Mr. Veirs also revealed the buyer of the nearly empty Hibbard property—Village Partners, a Newport Beach-based real estate development firm that specializes in mixed-use and transit-oriented development.
A section on Village Partners’ website is devoted to the Gold Line expansion, noting they work with the Gold Line Construction Authority and individual cities along the expansion line “to evaluate regional real estate market economics, devise concept land use alternatives for intensifying uses around a half-mile radius around station and support team with conceptual massing/development program, financial modeling and feasibility analysis and economic benefits to the region and add additional ridership to the Metro Gold Line.”
That mantra should fit in well with what the city has envisioned—the plan aims to capitalize on the area’s prime location next to the existing Village and two major transit stops: the Metrolink station and the future Gold Line station slated to open in 2026.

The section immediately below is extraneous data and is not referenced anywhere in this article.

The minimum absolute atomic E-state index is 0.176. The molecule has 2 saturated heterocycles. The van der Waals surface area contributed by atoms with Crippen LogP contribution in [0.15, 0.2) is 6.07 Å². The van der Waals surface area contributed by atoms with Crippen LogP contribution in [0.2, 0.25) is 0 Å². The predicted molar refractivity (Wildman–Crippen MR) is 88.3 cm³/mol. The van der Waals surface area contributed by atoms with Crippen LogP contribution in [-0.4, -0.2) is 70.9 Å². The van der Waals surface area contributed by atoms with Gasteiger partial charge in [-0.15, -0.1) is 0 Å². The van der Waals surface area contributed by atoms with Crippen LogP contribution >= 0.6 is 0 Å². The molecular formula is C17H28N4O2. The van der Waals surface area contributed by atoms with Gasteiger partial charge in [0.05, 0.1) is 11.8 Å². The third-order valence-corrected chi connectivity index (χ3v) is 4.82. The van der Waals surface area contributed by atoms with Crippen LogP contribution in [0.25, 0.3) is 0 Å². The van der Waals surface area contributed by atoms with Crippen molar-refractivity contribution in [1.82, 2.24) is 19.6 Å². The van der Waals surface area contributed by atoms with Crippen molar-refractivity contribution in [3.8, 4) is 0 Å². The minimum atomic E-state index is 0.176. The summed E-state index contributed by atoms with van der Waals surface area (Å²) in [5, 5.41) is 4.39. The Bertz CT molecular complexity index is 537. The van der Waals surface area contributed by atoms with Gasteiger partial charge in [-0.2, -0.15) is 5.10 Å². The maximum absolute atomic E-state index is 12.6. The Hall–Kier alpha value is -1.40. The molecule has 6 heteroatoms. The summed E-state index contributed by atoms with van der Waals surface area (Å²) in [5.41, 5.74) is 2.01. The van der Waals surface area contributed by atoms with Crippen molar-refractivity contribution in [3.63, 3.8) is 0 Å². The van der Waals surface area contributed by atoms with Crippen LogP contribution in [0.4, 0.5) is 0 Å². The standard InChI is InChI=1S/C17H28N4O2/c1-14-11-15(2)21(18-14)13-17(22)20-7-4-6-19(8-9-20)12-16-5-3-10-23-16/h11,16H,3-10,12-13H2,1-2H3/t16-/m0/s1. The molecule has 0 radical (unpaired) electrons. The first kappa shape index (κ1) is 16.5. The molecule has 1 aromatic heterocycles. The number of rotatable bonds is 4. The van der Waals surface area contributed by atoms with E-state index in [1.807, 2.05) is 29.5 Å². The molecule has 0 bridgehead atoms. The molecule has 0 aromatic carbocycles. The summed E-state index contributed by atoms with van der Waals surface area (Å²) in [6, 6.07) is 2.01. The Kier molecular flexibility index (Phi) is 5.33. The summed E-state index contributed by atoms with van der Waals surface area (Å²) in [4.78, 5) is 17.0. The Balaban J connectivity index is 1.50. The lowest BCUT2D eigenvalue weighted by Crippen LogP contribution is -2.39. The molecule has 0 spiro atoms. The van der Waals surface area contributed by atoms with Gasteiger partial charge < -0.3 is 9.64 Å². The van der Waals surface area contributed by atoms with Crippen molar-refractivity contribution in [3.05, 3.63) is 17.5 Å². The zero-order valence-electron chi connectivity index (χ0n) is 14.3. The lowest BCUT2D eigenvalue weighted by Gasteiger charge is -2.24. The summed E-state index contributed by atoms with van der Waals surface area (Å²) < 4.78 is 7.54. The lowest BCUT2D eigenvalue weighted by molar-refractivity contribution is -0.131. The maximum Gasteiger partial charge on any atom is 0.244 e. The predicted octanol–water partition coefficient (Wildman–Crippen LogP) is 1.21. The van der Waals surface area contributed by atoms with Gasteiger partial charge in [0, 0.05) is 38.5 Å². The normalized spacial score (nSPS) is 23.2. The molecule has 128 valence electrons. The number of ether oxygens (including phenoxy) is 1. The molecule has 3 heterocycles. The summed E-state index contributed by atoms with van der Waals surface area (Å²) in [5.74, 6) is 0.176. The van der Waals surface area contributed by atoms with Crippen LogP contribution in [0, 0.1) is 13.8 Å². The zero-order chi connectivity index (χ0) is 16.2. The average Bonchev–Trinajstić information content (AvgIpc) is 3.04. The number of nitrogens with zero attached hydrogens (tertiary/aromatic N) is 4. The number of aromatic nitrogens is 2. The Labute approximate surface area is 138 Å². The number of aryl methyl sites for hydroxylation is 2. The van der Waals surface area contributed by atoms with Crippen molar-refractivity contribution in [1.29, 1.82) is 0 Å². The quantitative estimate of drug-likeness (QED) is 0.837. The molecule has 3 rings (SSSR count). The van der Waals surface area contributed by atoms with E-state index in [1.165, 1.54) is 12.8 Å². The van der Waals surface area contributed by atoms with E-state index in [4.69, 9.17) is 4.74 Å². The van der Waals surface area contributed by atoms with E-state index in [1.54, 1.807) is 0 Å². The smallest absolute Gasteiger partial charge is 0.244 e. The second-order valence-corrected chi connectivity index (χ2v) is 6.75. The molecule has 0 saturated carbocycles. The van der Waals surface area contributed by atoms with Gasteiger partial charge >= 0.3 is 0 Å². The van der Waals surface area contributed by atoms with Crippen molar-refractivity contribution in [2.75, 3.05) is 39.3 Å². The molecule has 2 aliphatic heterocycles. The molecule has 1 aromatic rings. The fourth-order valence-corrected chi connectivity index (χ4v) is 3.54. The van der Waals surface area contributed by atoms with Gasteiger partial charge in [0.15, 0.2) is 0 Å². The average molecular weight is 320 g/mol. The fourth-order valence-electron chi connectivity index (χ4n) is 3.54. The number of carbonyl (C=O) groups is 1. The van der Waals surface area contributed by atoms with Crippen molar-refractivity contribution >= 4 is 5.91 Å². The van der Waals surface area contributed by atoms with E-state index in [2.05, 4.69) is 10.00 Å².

Multiple calls to Village Partners principal J. Donald Henry were not returned by press time. Village Partners, Inc. appears in the member listing with the Claremont Chamber of Commerce, and a number listed there belonged to principal Michael Morris, who also did not respond to a request for comment.
The site’s location was not lost on Mr. Sargent, either.
“It’s an amazing opportunity to have a piece of land this blank so close to a very vital center and that much transit,” he told the architectural commission on March 28. “So it just seems like a great opportunity and we’re pleased to help think about how you plan to take advantage of that.”
Vortox, the 1920s Spanish revival industrial building, factored heavily in the conversation. Mr. Veirs emphasized the city plans to preserve the building due to its historic nature, and Mr. Sargent floated a number of ways the building could be reused—as a startup office space, a restaurant or even a brewpub.
Mr. Veirs told the planning commission on April 3 that the Vortox company was aiming to relocate to another industrial area within the year.